Throughout the world there is consensus around the idea of democracy as the one and only viable concept of a good order. However, that consensual view remains restricted to the realm of politics. A good society today is conceived as a mix of political democracy and … a capitalist market economy.
In this view, capitalism is seen as complementary to democracy, but clearly distinct from it. A capitalist economy is not necessarily perceived as a democratic order in itself; it can be undemocratic or democratic, as long as it goes together with a democratic political order that will counterweigh, even outweigh, the despotism of capital and free markets.1
Social movements throughout the world, old and new, and the left in general, are deeply convinced of the intrinsic value of democracy. But the restriction of democracy as a principle and as an order to the realm of politics and politics alone is not generally embraced on the left. On the contrary, changing the societal order and changing the world economy, the world of the markets and the rule of capital, is regarded as a democratic process, even the highest possible achievement of democracy. Democracy as a process involves the quest for, and the conquest of, power as well as the use of political power, state power in particular, as the primary lever to change the structure of society and to overcome capitalism as an economic order. Today, on the left nearly everybody agrees that the transformation of capitalism into a good and just economic order will only be possible through democratic means. At least in Europe and North America the left has given up all aspirations to benevolent dictatorship, even for short transition periods.
The anti-capitalism of the social movements and the left in general today is skeptical of the new capitalist world order and in particular of its neoliberal message. Implicitly, sometimes explicitly, today’s anti-capitalist movements refuse the claim that the free market itself constitutes an economic democracy – and the best and only form of economic democracy that is or could remain viable. In criticising the structures of contemporary capitalism, today’s social movements focus on the rising power of the financial markets. With respect to the tremendous power of contemporary financial capital, they have revived an ancient debate: whether or not capitalism and political democracy are indeed reconcilable, whether they can and will be compatible in the longer run. If your answer to this old question is no, if you see capitalism as it actually is, as a threat to, rather than as prerequisite or stable base for, democracy, and if you hold democracy to be more important for a good society than capitalism you have a clear political argument against capitalism, one that can easily become an argument in favour of another economic order, economic democracy: In order to preserve democracy, we must get rid of capitalism and replace it, if possible, not just with something nicer but with something that is and will be compatible with political democracy – that is economic democracy.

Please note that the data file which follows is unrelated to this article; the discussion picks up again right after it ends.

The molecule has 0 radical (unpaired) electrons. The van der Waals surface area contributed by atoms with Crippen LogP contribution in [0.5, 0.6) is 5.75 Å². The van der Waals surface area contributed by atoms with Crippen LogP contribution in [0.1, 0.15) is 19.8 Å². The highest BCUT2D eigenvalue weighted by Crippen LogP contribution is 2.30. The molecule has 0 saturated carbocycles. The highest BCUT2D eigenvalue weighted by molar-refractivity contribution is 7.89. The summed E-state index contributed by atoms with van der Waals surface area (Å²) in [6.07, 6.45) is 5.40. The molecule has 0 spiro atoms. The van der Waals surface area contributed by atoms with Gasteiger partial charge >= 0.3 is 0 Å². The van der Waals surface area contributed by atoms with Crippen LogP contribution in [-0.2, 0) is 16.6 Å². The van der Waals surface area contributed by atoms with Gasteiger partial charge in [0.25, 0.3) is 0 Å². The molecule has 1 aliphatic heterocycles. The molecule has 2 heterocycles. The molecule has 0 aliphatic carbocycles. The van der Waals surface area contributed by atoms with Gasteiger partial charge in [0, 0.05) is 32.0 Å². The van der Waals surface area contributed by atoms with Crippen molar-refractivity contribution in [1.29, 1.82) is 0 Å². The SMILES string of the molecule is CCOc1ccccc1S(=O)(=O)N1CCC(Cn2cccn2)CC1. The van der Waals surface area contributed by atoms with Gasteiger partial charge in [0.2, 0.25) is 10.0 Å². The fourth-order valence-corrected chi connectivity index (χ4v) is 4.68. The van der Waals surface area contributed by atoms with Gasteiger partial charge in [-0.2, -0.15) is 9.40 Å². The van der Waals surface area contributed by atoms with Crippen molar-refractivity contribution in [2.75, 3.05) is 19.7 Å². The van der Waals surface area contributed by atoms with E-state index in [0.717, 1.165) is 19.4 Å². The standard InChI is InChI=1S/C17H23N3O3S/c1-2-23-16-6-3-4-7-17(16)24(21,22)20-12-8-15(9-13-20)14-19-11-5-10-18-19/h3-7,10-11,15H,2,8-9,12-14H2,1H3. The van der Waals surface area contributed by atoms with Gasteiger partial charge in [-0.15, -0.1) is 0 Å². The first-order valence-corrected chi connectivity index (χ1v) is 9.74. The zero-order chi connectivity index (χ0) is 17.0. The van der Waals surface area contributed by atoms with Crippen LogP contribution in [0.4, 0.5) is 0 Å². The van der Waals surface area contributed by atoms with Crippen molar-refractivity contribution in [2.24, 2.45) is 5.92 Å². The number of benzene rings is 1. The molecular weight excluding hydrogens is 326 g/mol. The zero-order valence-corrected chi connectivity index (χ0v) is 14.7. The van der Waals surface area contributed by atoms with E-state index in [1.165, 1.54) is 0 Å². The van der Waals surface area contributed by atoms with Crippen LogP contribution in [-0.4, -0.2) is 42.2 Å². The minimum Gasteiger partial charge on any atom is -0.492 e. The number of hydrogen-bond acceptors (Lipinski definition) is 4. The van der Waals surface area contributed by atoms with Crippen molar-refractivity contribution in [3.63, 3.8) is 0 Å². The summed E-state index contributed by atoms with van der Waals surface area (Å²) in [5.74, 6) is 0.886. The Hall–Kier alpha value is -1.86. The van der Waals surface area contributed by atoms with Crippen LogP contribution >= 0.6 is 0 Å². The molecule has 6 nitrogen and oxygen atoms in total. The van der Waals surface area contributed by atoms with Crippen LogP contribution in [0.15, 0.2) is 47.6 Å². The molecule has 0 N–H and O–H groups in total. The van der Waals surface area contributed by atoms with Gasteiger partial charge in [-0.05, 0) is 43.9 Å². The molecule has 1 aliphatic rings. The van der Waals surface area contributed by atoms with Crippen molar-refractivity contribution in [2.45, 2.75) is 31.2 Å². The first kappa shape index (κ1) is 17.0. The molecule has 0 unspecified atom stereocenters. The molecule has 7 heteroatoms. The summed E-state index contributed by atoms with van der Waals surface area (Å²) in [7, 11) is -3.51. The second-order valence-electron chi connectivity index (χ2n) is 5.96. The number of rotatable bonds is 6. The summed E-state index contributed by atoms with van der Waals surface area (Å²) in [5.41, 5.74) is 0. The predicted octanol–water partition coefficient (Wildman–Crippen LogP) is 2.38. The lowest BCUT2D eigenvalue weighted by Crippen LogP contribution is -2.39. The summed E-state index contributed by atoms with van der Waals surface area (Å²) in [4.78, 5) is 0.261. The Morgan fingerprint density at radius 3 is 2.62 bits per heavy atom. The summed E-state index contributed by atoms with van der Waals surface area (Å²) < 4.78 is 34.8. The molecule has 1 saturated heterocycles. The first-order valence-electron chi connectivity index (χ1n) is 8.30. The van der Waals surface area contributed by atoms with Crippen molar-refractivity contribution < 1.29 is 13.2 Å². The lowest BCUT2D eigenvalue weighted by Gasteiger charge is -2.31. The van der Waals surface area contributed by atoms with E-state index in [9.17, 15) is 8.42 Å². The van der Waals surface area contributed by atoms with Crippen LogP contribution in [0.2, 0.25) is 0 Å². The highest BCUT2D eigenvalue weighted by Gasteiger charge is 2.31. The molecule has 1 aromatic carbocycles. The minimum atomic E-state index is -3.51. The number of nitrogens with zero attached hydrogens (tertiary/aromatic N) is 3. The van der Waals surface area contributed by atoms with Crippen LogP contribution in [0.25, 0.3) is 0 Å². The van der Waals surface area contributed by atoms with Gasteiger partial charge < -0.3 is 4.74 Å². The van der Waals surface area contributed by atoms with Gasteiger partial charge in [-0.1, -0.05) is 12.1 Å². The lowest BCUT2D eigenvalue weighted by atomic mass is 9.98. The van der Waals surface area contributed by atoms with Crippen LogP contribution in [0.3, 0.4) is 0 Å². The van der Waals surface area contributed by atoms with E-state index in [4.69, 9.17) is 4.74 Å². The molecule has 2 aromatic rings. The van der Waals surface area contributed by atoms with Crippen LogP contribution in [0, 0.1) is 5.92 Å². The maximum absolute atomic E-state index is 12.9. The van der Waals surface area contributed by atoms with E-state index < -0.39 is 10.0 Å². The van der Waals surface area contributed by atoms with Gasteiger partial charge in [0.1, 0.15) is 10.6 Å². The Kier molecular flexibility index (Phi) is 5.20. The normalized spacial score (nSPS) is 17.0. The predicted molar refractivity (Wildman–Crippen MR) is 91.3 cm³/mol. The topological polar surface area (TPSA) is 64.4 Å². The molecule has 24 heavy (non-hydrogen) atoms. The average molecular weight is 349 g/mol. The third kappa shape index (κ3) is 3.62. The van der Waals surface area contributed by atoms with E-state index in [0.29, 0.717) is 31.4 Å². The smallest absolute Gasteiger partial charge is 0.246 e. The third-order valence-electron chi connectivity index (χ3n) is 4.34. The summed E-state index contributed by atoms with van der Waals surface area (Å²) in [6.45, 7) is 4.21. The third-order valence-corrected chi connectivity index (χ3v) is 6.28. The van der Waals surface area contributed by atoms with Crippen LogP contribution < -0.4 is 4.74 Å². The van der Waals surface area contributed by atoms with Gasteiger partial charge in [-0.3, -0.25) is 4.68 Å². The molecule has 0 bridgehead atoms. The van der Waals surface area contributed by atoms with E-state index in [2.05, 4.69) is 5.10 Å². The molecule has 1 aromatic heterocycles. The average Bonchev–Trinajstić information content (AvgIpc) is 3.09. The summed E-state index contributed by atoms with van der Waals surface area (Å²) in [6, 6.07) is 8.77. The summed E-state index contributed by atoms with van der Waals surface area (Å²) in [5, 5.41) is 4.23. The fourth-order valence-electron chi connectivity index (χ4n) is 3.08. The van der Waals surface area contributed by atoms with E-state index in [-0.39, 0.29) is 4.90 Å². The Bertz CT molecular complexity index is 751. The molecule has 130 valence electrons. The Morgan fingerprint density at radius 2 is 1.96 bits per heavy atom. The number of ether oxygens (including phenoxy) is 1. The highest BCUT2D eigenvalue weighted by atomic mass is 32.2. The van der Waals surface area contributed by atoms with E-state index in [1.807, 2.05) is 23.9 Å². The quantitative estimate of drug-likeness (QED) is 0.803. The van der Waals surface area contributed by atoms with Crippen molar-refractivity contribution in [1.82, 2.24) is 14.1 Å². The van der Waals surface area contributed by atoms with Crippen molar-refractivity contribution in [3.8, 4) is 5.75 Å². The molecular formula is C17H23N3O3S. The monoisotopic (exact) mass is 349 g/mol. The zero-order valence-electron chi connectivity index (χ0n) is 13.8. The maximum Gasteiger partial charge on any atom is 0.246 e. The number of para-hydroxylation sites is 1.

Inevitably, and just like socialism, communism and anarchism, economic democracy is both a political and an economic concept. As a political concept, economic democracy not only indicates a higher degree of state intervention into, and state control of, economic processes — democratically chosen and legitimised governments have done that already for ages in many parts of the world. It does not mean somewhat more elementary rights for workers, not even in an extended way, including the incorporation of worker’s representatives into the official political decision-making process.2 If that were all that economic democracy means, countries with a strongly entrenched corporatism like Austria or the Netherlands would have been considered fully fledged economic democracies for many decades. However, economic democracy indicates not just a form of workers’ self-government on the level of the shop floor or of the firm – although workplace democracy and shop-floor self-government remain indispensable elements of any concept of economic democracy. Rather, when we speak of economic democracy, we are in fact addressing a large variety of power relations pervading the whole structure of the economy and influencing every single aspect of society and society’s economic life. We think of rights and duties, of controls, and of checks and balances that can provide counterweights to illegitimate private and public economic power. In the end, and completely in line with today’s anti-capitalist, anti-globalisation movements, we are also talking about an economic order for the international economy, an order that could effectively deal with global catastrophes, with the wealth and poverty of nations, and with the exploitative structures of the world markets. This, the concept of a democratic world economic order, is still the weakest link in the chain of contemporary anti-capitalism.